How to conduct a focus group?
1. Plan your focus group
The size of your focus group will depend on your requirements, but six to ten participants generally allows you to capture a range of views, while exploring issues in detail. Consider how you can make it easy for participants to take part, including your choice of venue – how convenient and comfortable it is – and any incentives you might want to offer, such as travel expenses or refreshments.
It is best to run a group with two facilitators: one to run the session, and another to take notes. Facilitators must be skilled in managing group dynamics. They should also have knowledge about the topics being discussed, and an awareness of the profile of the participants.
Topic guides for facilitators
Prepare a structure for the discussion with a list of questions or topics. Think about how you might rephrase questions in the event they do not evoke responses or are not understood, and ways to handle any conflicts if they arise. Decide what to do if participants ask for advice or information. Generally, it’s best to acknowledge what participants have asked for and suggest speaking to them after the group has ended.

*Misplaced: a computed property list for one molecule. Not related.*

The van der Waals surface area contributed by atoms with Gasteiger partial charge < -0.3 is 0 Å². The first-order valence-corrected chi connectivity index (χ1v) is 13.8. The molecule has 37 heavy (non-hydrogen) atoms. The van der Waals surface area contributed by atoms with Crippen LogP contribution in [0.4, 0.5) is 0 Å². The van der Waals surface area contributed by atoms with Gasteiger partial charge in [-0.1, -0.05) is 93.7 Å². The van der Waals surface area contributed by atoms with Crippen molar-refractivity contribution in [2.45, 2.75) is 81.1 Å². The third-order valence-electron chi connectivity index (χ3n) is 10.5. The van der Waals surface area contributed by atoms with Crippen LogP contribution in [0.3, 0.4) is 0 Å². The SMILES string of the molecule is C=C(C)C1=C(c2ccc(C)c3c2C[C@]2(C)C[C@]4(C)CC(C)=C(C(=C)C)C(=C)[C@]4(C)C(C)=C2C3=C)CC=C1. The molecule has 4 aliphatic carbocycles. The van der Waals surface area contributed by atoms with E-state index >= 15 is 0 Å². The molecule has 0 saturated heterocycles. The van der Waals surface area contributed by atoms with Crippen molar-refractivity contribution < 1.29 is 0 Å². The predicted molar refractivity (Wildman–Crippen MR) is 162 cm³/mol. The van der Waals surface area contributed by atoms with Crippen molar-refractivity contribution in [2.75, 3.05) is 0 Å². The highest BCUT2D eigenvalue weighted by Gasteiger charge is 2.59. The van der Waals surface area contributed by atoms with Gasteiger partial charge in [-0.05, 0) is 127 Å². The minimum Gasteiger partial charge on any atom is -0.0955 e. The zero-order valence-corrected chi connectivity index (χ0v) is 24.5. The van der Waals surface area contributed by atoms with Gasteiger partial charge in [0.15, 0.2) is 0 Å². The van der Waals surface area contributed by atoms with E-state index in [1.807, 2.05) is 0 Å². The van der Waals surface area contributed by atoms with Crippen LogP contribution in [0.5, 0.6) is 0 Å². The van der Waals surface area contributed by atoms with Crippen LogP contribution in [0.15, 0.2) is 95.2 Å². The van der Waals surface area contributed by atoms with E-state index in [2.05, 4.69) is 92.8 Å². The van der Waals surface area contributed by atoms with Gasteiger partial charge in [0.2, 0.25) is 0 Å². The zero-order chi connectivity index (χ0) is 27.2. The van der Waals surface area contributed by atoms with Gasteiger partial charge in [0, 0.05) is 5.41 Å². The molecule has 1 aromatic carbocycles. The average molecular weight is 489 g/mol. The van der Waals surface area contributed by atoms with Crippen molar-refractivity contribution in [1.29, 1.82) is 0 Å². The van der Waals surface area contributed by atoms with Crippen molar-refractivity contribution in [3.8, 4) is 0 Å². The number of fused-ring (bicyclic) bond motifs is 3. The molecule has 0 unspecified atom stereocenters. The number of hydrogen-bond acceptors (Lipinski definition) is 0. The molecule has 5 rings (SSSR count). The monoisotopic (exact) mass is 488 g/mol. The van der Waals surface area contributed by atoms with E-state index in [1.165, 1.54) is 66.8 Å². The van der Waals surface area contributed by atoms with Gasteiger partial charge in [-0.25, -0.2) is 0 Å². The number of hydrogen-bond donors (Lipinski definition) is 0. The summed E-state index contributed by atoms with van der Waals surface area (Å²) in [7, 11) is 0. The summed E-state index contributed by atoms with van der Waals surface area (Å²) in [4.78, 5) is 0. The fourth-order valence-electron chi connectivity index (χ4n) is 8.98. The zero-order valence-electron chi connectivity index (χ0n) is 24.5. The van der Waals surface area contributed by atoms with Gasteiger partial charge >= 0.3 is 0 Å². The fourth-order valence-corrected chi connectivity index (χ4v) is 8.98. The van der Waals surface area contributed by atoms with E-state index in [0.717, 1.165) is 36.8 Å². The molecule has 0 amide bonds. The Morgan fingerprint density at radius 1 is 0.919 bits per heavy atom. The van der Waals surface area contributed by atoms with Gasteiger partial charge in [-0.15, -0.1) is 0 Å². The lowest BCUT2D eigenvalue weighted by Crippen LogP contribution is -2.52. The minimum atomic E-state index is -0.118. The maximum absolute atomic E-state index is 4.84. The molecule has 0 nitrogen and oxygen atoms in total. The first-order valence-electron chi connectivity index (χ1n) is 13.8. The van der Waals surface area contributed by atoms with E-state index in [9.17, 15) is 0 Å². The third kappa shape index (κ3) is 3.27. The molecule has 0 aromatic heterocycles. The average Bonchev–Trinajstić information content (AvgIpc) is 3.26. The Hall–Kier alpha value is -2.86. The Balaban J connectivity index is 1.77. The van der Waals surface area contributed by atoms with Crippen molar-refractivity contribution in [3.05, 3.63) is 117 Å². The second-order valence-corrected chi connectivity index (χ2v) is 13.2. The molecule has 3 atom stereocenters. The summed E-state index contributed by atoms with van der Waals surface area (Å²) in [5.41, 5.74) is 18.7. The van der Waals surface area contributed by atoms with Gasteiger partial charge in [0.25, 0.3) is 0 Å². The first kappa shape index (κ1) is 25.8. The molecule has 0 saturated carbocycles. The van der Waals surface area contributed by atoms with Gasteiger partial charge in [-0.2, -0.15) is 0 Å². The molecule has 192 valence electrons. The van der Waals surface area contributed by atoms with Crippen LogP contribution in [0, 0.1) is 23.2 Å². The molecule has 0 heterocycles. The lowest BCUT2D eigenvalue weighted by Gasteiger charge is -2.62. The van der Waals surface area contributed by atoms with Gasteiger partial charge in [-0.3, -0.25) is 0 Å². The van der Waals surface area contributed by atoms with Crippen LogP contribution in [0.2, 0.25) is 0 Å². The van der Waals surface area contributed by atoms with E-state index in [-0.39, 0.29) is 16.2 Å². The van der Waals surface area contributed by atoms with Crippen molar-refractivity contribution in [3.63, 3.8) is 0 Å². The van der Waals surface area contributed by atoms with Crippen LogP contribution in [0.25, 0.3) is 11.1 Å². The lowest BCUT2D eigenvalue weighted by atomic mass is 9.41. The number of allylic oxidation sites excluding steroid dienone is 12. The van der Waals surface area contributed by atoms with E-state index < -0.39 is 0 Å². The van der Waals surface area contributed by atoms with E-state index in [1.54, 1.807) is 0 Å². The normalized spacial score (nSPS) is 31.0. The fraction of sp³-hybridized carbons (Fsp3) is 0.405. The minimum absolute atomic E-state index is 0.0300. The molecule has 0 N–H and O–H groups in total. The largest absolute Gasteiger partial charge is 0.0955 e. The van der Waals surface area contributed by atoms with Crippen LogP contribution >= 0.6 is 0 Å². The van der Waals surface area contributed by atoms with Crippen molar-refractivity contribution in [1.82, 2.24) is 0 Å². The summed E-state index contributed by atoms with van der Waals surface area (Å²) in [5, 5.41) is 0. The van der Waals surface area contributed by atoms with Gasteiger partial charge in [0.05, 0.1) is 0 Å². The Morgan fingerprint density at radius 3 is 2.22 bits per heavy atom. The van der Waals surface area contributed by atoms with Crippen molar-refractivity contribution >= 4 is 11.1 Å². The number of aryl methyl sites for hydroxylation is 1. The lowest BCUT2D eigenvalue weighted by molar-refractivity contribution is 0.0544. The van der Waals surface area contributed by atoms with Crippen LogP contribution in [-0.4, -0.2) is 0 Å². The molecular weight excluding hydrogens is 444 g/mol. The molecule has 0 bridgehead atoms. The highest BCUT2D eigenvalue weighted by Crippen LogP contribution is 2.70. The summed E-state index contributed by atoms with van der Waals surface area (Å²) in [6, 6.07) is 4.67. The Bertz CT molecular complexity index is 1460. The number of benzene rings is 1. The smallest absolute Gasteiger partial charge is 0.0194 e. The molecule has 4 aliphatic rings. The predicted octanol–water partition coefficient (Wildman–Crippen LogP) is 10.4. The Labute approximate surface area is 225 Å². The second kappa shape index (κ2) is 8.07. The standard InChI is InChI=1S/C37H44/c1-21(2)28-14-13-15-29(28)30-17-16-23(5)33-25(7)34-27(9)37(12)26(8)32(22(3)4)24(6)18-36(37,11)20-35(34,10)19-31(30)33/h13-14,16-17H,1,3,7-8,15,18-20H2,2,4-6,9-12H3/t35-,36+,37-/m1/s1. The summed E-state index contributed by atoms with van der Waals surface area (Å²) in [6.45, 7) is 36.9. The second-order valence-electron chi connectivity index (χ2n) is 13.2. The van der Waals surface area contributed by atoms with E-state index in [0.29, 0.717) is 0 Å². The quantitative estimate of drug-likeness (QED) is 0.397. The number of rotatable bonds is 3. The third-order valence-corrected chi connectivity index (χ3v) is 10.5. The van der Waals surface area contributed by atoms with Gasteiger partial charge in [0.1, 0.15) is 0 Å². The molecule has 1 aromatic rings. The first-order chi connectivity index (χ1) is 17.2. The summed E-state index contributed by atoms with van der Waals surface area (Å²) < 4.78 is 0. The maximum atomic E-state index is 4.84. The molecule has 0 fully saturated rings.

If conducting the focus group in person, ensure you have a comfortable and convenient venue that accommodates the accessibility requirements of the participants. Check you’ll have access to any required equipment; for example, flipcharts and recording devices. You may choose to use an online platform. This can make focus groups more convenient and people may share more honest opinions due to the anonymity. However, online focus groups tend to have a higher drop-out rate and the technological requirements may bias your results. Focus groups should not last longer than two hours. Allow time either side for facilitators to agree on the process and debrief.
Communicate with potential participants in advance
Write to the participants asking them to take part. Tell them about the broad topic area beforehand, but not the specific questions – to minimise the risk of bias and allow flexibility for the moderator to explore topics in greater detail while omitting others on the day. Give clear details about the date, time, venue, and any incentives offered.